The doctor’s wife is dead: a peculiar marriage, a suspicious death, and a murder trial in nineteenth-century Ireland

Published in Book Reviews, Book Reviews, Issue 2 (March/April 2017), Reviews, Volume 25

ANDREW TIERNEY
Penguin Ireland
£14.99
ISBN 9781844883929

Reviewed by: Dean Jobb

Dean Jobb, author of Empire of deception, teaches non-fiction writing at the University of King’s College, Nova Scotia.

It was a single death among hundreds in famine-ravaged County Tipperary in the spring of 1849. Ellen Langley, wife of Dr Charles Langley of Nenagh, died after a sudden illness. A group of local doctors examined her emaciated body and attributed her death to ‘English cholera’—a viral infection that would be termed gastroenteritis today and was often fatal in the nineteenth century. Case closed. Or so Dr Langley had hoped.

The coroner’s jury that was assembled to investigate refused to sign off on the official cause of death. The town was rife with rumours that something sinister had happened behind the closed doors of the Langley home—acts that likely hastened Ellen’s death. The jurors demanded to hear more evidence.

Ellen Langley was in her late fifties, fifteen years older than her husband, and it was widely known that theirs was a troubled marriage. There were whispers of adultery and abuse, and until shortly before her death they had been living apart. Langley’s behaviour immediately after her death also raised eyebrows; Ellen was buried in a crude coffin befitting a pauper, not the wife of a prominent physician. Many suspected that she had been poisoned.

In The doctor’s wife is dead, Andrew Tierney unravels a compelling but forgotten murder mystery. It’s a dark tale of spousal abuse, illicit sex and uncertain justice, set against a backdrop of poverty and privilege, marital inequality and the deep religious divide between Catholics and Protestants. Tierney is an archaeologist and his skill in unearthing the past is on display as he digs deep into the historical record of a murder case so shocking and controversial that it was debated in parliament. Philosopher and women’s rights campaigner John Stuart Mill was among those who weighed in on its implications and the need for legal reform.

The headstrong coroner’s jury won its battle to hear more evidence. Before the doctor banished his wife from their home, witnesses confirmed, he had imprisoned her in the unheated attic with few comforts and little food. Langley called in other doctors to examine her as her health worsened, but seemed indifferent to her suffering. In a damning letter written the week before her death, and later read out in court, he callously suggested that it would be Ellen’s fault if she died—‘and to be candid with you’, he told the recipient, ‘I hope she may’.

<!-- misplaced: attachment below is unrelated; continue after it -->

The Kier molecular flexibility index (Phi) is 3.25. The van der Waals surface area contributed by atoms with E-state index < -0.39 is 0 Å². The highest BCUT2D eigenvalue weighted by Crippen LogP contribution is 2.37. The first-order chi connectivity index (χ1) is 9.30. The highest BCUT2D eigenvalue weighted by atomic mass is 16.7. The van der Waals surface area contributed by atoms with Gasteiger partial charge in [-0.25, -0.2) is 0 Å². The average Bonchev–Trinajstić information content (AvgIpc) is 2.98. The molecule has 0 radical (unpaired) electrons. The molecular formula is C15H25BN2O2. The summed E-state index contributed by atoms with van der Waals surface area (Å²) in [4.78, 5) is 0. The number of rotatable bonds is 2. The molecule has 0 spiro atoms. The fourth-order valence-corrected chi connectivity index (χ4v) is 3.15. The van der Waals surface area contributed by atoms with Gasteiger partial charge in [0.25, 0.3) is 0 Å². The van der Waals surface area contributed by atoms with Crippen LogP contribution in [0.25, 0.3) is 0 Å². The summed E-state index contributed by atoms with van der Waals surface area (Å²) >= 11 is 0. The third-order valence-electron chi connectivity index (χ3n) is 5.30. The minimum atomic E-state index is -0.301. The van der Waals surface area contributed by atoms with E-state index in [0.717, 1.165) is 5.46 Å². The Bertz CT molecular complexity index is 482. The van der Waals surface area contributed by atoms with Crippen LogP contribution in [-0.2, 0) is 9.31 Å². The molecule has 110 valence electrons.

Even more shocking revelations were to come. A former servant admitted that Langley had induced him to sleep with Ellen, giving the doctor the evidence needed to sue for divorce. He had then tried to convince a fellow doctor to certify that his wife had contracted venereal disease from the encounter. Langley’s own infidelities were exposed but, under the legal double standards of the time, proof of his adultery would not have given Ellen legal grounds to initiate her own divorce action.

Langley was an odious character. He was a heartless moneylender and landlord who charged high rates of interest and had no qualms about evicting tenants struggling to keep up with their rental payments. In June 1847, as the Famine spread hunger and disease and drove thousands into the local workhouse, he had a pauper named Jeremiah Howard imprisoned for defaulting on a debt of a mere seven shillings. ‘He was a person that was not well liked’, as one neighbour put it mildly, and ‘whose society was not appreciated’.

The coroner’s jury ruled that Langley had ignored his wife’s deteriorating health and should be prosecuted for manslaughter. As it turned out, they had not heard the whole story. A grand jury supplied with fresh evidence—including Langley’s letter wishing his wife dead—substituted the more serious charge of murder. Accused of intentionally trying to hasten Ellen’s death, the doctor now faced the gallows if convicted.

In an era when domestic affairs were considered nobody’s business and husbands could abuse their wives with impunity, a defence lawyer argued that Ellen’s mistreatment had been justified. Langley, it was alleged, had learned that she had been ‘criminally intimate’ with other men before their marriage. ‘He acted harshly,’ the lawyer declared to the all-male jury when the case came to trial in 1850, ‘but who would not have done similarly?’

The trial was a sensation. The judge conceded that he had never been presented with such ‘a frightful amount of depravity and immorality’. The Victorian public responded with a mixture of revulsion and insatiable interest. One Irish newspaper found the facts so ‘abominable’ that it dared not report them; the Nenagh Guardian, in contrast, compiled its detailed reports into a pamphlet that was sold throughout Britain and Ireland.

This is Tierney’s first book but he unfolds this complicated story, and handles his voluminous research, with the ease of a seasoned author. The book is rich in period details and historical background without losing the narrative thread. Tierney writes with passion—he’s a native of Nenagh and a distant relative of Ellen Langley—and deftly weaves a plot that’s filled with surprising twists and turns.

What was the new evidence that supported a charge of murder? Was Langley convicted and executed? And what does his case tell us about life, religion and justice in mid-nineteenth-century Ireland? This is a story too good—and too well told—for the outcome to be spoiled in a review. Readers who want to find out for themselves will not be disappointed.

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